The Tampa Bay Buccaneers officially severed ties with cornerback Eric Wright Friday afternoon, trading him to the San Francisco 49ers for a conditional draft choice in 2014.
Wright’s trade ended a disappointing tenure in Tampa that included two DUI arrests (although charges were dropped in the first one), a PED suspension, and ultimately failed expectations for a player who was supposed to help an ailing defense.
He struggled with some off-the-field issues and those issues affected his ability to practice and perform. At times he appeared unfocused and undisciplined, getting shown up in practice by younger, less-experienced players, according to sources within the Buccaneers organization.
Still, the team was hopeful that Wright had turned the corner and learned from his mistakes. He had recently become a father and seemed to be getting his life on track.
Unfortunately for him, an arrest on the suspicion of DUI July 12 ultimately sealed his fate.
The Bucs acquired Wright as a free agent in March of 2012, signing him to a five-year deal worth $37.5 million. It was part of an unprecedented free agent spending spree that included courtship on the Glazer family plane, and the signings of superstar wideout Vincent Jackson and All-Pro guard Carl Nicks.
At the time, some felt the Bucs overpaid for Wright, who had four picks and 74 combined tackles the previous season in Detroit but failed to produce any impact plays.
In July, four months after he joined the Buccaneers, Wright was arrested in downtown Los Angeles on suspicion of felony DUI after his Mercedes collided with a Chevy Silverado pickup, an accident that caused injury to the other driver.
He refused to submit to a breathalyzer test and a field sobriety test and was booked into the LAPD’s downtown Metropolitan Detention Center.
It wasn’t Wright’s first run-in with the law, or his first time escaping punishment.
In 2005, Wright left USC after he was arrested on suspicion of rape. According to police reports, 136 pills of Ecstasy were found in Wright’s college apartment. Prosecutors decided not to file charges, citing insufficient evidence. He transferred to UNLV.
The LA County District Attorney opted not to press charges in his 2012 DUI arrest and Wright joined his teammates for the start of training camp.
Eventually, things caught up to him.
In October of 2012 Wright was suspended four games for violating the league’s policy on performance enhancing substances. He tested positive for the stimulant, Adderall. He attempted to appeal the suspension, which bought him some time and allowed a sore Achilles to mend. His appeal was denied.
Prior to the suspension, the Bucs were sitting at 7-4 with a shot at making the playoffs. They would drop four straight in his absence. He was re-instated for the season finale against the Atlanta Falcons but did not play, a strategic move that kept the Bucs from owing him money.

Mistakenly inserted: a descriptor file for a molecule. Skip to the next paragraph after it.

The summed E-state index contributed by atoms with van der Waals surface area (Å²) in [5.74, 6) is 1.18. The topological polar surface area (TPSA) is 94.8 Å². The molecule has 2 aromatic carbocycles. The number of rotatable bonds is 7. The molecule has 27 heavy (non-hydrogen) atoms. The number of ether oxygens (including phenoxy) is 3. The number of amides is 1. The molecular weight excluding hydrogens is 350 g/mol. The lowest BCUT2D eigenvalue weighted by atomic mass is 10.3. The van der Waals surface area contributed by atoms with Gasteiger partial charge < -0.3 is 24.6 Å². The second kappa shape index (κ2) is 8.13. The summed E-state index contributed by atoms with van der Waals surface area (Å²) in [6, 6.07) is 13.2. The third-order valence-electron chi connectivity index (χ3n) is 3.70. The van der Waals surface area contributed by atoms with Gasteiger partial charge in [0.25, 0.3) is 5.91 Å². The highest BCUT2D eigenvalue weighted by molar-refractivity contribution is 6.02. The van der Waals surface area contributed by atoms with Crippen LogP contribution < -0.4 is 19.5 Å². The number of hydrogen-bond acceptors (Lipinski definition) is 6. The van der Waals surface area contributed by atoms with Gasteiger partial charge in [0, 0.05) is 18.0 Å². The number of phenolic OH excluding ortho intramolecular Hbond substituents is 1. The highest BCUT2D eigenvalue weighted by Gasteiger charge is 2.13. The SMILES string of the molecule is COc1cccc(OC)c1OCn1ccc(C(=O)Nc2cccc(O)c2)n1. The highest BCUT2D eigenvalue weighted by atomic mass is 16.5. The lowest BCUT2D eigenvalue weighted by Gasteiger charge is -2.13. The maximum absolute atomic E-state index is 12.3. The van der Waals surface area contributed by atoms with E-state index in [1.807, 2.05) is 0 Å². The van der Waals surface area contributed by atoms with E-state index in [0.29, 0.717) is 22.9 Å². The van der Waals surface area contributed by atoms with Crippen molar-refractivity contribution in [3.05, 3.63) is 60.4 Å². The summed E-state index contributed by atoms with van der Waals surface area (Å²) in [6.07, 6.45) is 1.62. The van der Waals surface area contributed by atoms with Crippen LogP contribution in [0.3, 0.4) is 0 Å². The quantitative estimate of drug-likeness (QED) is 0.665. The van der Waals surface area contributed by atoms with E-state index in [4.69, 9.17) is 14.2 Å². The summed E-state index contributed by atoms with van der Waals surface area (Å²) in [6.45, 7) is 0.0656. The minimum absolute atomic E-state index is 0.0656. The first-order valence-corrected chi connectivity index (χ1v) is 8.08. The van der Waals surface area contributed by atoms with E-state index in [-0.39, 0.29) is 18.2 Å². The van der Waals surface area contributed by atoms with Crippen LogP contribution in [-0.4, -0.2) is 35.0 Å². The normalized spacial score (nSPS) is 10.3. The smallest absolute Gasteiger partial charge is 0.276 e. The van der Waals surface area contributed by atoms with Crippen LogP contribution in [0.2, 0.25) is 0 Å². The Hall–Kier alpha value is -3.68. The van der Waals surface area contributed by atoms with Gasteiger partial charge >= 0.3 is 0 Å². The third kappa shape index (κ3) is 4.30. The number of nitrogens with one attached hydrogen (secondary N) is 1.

Wright finished the season with 37 combined tackles, 7 pass breakups, and an interception returned for a touchdown in Week 2.
In March of 2013, Wright and his agent filed a grievance in an attempt to collect some of the guaranteed $7.75 million he was due in 2012. The league did not agree with Wright’s interpretation of his contract, however, and his grievance was denied.
In April of this year, the Bucs restructured him to a one-year deal worth $1.5 million, with incentives that could bolster his pay to $3 million. Ironically, his incentive-laden contract looked very similar to the contract of Nnamdi Asomugha, now his teammate with the 49ers.
For Bucs general manger Mark Dominik, trading Wright was an opportunity to cut his losses on a player he originally overpaid for and after failing to meet expectations, was no longer in the team’s plans for the future.
Wright was on a one-year deal. Keeping him in 2013 and allowing him to enter free agency after the season would have resulted in…well, nothing.
With a compensatory pick, Dominik can use his way to negotiate trades during the draft.
Dominik did the same with Aqib Talib when Talib was traded to the Patriots in exchange for a fourth-round pick.
Parting ways with Wright shows the team has a lot of confidence in second-round draft pick Johnthan Banks, who could realistically start opposite Darrelle Revis.
It also shows confidence in second-year former undrafted free agent Leonard Johnson, and possibly Michael Adams, who was a solid nickel performer for the Arizona Cardinals.
In San Francisco, Wright is expected to push Asomugha and cornerback Carlos Rogers. At minimum, he can be a solid sub-package player and defend opposing slot receivers.
He’s capable of starting, but his performance ultimately depends on his willingness to get his act together off-the-field.
If newfound-fatherhood hasn’t done that and neither has failing to take advantage of a second chance with the Buccaneers after his PED suspension, I’m not sure what will.